'67 And '71 Jmp Hum Issues

Discussion in 'Let's Talk Vintage' started by soundboy57, Oct 15, 2016.

  1. soundboy57

    soundboy57 Well-Known Member

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    I have two different JMP's that have fairly loud hum, depending on where the volume knob is set.
    Seems it is on both "volume II" channels.

    At zero, there is hum, but turn it up to about 6-7 and the hum goes away.
    On one, it hums except for a narrow window at about 6.

    Filter cans are all replaced a few years ago, and the amps sound great with all NOS Mullards.

    Bad coupling caps? Seems odd that both amps are affected by volume two.
    I am pretty good with a soldering iron, and have done a fair amount of wiring/parts replacement over many decades, and can easily read a schematic, so I wanted to know what to measure, and where to start or look for the issue.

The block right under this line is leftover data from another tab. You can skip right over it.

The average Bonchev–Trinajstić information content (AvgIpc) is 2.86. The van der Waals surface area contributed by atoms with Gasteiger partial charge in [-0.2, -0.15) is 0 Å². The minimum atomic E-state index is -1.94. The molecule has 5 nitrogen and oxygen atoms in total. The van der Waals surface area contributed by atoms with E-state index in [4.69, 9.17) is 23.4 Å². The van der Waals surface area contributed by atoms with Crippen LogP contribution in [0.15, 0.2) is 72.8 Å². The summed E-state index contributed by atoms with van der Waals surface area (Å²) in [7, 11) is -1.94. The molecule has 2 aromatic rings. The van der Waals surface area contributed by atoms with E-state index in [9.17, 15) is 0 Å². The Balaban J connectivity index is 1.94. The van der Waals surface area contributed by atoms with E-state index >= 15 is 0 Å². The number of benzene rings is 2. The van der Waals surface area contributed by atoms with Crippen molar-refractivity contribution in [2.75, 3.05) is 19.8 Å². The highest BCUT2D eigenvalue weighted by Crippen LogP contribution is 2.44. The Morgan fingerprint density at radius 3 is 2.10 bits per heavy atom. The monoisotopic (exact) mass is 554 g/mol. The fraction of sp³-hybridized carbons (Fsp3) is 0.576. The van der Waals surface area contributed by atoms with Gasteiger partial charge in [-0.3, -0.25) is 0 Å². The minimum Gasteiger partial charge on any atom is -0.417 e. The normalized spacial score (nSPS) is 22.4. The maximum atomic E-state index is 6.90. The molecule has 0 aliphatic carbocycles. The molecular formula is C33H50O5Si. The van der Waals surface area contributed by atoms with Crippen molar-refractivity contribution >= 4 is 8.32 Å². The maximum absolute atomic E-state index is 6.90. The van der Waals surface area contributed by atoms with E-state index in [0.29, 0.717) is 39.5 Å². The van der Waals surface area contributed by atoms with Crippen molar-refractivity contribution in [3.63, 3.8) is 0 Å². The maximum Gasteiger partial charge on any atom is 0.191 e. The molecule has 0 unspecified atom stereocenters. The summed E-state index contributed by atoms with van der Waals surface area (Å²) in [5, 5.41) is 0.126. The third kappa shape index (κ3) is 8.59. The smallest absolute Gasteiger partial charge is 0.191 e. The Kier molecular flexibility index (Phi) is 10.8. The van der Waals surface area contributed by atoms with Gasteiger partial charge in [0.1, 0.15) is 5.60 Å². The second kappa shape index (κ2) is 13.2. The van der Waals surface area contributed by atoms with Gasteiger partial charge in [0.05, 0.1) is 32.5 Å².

Perhaps this should be in the Workbench, but I figured there was more of a chance of any of you having the same experience with these old amps.

    Thank you in advance.
     
    Last edited: Oct 15, 2016
  2. stratburst

    stratburst Active Member

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    Two amps with the same problem could indicate the source of the noise isn't with the amps but with power or the environment. Floressent lights and appliances are usual suspects. Have you tried firing up the amps somewhere else, a friends house or studio to see if the noise persists?
     
  3. pleximaster

    pleximaster Well-Known Member